Friedman’s permanent income hypothesis rejects the use of “current income” as the determinant of consumption expenditure and instead divides both consumption and income into “permanent” and “transitory” components, so that
Ym or Y = YP + Yt …(1)
and C = CP + Ct …(2)
where p refers to permanent, t refers to transitory, Y to income and C to consumption.
Permanent income is defined as “the amount a consumer unit could consume (or believes that it could) while maintaining its wealth intact.” It is the main income of a family unit which in turn depends on its time- horizon and farsightedness. “It includes non-human wealth that it owns, the personal attributes of earners in the unit…the attributes of the economic activity of the earners such as the occupation followed, the location of economic activity, and so on.”Y being the consumer’s measured income or current income, it can be larger or smaller than his permanent income in any period. Such differences between measured and permanent income are due to the transitory component of income (Yt ). Transitory income may rise or fall with windfall gains or losses and cyclical variations. If the transitory income is positive due to a windfall gain, the measured income will rise above the permanent income. If the transitory income is negative due to theft, the measured income falls below the permanent income. The transitory income can also be zero in which case measured income equals permanent income.
Permanent consumption is defined as “the value of the services that it is planned to consume during the period in question.” Measured consumption is also divided into permanent consumption (Cp ) and transitory consumption (Ct). Measured consumption (or current consumption) may deviate from or equal permanent consumption depending on whether the transitory consumption is positive, negative or zero, Permanent consumption (Cp ) is a multiple (k) of permanent income, Yp .
CP = kYP
and k = f (r, w, u)
Therefore, CP = k (r, w, u) YP …(3)
where k is a function of the rate of interest (r), the ratio of property and non-property income to total wealth or national wealth (w), and the consumer’s propensity to consume (u). This equation tells that over the long period consumption increases in proportion to the change in YP. This is attributable to a constant k (=Cp /Yp ) which is independent of the size of income. Thus k is the permanent and average propensity to consume and APC = MPC.
Friedman analyses the offsetting forces which lead to this result. To take the rate of interest (r), there has been a secular decline in it since the 1920s. This tends to raise the value of k. But there has been a long-run decline in the ratio of property and non-property income to national wealth (w) which tends to reduce the value of k. The propensity to consume has been influenced by three factors.
First, there has been a sharp decline in the farm population which has tended to increase consumption with urbanisation. This has led to increase of k.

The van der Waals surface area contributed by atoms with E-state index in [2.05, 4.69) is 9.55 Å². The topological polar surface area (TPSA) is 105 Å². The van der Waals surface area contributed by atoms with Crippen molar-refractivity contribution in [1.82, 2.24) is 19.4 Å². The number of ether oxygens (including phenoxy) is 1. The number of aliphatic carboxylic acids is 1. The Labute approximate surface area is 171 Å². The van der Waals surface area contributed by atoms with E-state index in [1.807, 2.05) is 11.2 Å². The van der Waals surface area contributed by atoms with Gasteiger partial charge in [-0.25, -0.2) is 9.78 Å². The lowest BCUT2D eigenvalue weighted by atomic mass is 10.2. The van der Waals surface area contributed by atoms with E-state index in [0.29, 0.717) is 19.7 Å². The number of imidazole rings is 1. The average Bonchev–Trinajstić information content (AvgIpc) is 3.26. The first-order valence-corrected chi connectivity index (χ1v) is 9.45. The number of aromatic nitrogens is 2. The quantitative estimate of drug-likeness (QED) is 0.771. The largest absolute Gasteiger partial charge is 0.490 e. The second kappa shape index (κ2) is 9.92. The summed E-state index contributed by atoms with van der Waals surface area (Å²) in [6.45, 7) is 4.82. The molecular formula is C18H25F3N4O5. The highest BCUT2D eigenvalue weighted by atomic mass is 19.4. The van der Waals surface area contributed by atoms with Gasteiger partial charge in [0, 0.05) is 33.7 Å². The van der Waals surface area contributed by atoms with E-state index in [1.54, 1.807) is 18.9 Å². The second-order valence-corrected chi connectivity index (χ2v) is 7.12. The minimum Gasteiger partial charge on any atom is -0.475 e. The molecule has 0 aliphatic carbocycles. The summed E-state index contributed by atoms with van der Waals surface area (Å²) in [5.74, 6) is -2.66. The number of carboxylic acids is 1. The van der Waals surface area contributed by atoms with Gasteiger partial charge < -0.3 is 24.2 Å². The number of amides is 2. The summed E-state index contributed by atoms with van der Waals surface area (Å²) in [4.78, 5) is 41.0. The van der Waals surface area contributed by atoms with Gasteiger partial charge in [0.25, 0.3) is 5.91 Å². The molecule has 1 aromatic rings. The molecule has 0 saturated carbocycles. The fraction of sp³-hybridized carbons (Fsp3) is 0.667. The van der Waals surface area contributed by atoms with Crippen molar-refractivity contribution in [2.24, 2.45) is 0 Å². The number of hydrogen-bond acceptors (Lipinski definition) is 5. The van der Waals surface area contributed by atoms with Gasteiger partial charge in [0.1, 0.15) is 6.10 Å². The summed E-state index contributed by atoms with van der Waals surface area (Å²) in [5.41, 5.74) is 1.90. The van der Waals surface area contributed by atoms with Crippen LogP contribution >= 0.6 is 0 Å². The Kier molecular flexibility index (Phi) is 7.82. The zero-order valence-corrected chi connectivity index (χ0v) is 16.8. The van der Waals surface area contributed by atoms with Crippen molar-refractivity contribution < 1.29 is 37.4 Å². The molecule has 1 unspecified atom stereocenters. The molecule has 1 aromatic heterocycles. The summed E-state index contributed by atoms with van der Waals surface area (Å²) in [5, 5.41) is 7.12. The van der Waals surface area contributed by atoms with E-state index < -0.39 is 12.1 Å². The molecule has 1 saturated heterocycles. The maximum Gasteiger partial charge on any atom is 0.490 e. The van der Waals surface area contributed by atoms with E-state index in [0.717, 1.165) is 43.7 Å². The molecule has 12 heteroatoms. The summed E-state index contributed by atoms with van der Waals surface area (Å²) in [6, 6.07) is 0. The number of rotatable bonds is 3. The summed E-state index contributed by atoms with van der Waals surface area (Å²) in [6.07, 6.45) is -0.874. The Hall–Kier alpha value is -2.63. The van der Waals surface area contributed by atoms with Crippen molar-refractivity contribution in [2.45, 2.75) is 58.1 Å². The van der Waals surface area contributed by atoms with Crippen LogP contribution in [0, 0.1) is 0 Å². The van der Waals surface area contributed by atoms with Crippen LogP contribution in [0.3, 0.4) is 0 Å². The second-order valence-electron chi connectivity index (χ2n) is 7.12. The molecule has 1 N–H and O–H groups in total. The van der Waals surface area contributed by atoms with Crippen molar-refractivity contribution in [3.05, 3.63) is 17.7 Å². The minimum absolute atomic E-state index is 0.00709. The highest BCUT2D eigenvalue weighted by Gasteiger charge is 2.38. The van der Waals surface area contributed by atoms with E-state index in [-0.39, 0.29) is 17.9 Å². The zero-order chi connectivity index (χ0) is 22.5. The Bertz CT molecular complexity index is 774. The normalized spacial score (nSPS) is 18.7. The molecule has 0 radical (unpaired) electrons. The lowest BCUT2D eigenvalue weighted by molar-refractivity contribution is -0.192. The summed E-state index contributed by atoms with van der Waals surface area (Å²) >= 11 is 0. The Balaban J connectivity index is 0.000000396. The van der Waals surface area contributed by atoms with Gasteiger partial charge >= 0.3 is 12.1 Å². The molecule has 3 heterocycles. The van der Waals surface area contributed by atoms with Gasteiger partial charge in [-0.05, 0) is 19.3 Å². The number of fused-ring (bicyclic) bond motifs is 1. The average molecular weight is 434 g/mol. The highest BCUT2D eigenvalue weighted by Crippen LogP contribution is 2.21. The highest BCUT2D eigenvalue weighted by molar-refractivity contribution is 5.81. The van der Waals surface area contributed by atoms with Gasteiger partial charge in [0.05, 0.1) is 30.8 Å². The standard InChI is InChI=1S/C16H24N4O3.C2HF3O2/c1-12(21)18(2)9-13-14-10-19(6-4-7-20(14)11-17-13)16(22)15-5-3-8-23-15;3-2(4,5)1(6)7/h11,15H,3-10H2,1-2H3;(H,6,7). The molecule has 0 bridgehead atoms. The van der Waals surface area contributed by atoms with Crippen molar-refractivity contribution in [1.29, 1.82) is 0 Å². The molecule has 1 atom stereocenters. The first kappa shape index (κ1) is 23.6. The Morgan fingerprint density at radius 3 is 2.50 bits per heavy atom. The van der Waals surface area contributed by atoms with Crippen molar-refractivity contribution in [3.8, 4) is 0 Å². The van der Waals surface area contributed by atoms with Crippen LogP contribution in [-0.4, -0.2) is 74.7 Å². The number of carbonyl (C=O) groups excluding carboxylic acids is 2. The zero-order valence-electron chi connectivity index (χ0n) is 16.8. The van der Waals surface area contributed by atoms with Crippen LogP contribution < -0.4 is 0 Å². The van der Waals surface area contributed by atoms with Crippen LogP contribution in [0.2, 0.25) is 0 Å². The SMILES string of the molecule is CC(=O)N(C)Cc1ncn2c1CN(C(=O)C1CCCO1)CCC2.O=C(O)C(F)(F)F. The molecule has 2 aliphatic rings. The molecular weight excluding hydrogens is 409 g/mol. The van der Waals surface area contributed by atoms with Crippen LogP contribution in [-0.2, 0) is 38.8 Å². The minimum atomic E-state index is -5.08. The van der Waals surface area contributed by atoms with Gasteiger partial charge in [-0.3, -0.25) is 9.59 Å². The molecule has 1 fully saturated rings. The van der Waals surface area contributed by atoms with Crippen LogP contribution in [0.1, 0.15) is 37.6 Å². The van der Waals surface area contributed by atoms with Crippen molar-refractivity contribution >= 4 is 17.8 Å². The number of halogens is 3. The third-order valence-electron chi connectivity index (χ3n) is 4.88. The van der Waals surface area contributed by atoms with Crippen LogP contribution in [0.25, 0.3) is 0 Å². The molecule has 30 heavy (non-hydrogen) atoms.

Second, there has been a sharp decline in the size of families. It has led to increase in saving and reduction in consumption thereby reducing the value of k.
Third, larger provision by the state for social security. This has reduced the need for keeping more in savings. It has increased the tendency to consume more resulting in the rise in the value of k.
The overall effect of these off-setting forces is to raise consumption in proportion to the change in the permanent income component. Therefore, there is a proportional relation between permanent income and consumption,
Cp = kYp …(4)
where k is the coefficient of proportionality in which APC and MPC are endogenous and it depends upon the above mentioned factors. In other words, it is that proportion of fixed income which is consumed. Now take permanent income which is based on time series. Friedman believes that permanent income depends partly on current income and partly on previous period’s income. This can be measured as
Ypt = aYt + (1–a) Yt–1 …(5)
where Ypt = permanent income in the current period, Yt = current income in the current period, Yt-1 = previous period’s income, a = ratio of change in income between current period (t) and previous period (t–1).
This equation tells that permanent income is the sum of current period’s income (Yt ) and previous periods income (Yt–1 ) and the ratio of income change between the two (a). If the current income increases at once, there will be small increase in permanent income. For the permanent income toincrease, income will have to be raised continuously for many years. Then only people will think that it has increased.
By integrating equations (4) and (5), short-run and long-run consumption function can be explained as
Ct = kYpt = kaYt + k (1–a)Yt-1 …(6)
where Ct = current period consumption, ka = short-run MPC, k = long-run MPC and k (1–a) Yt-1 is the intercept of short-run consumption function.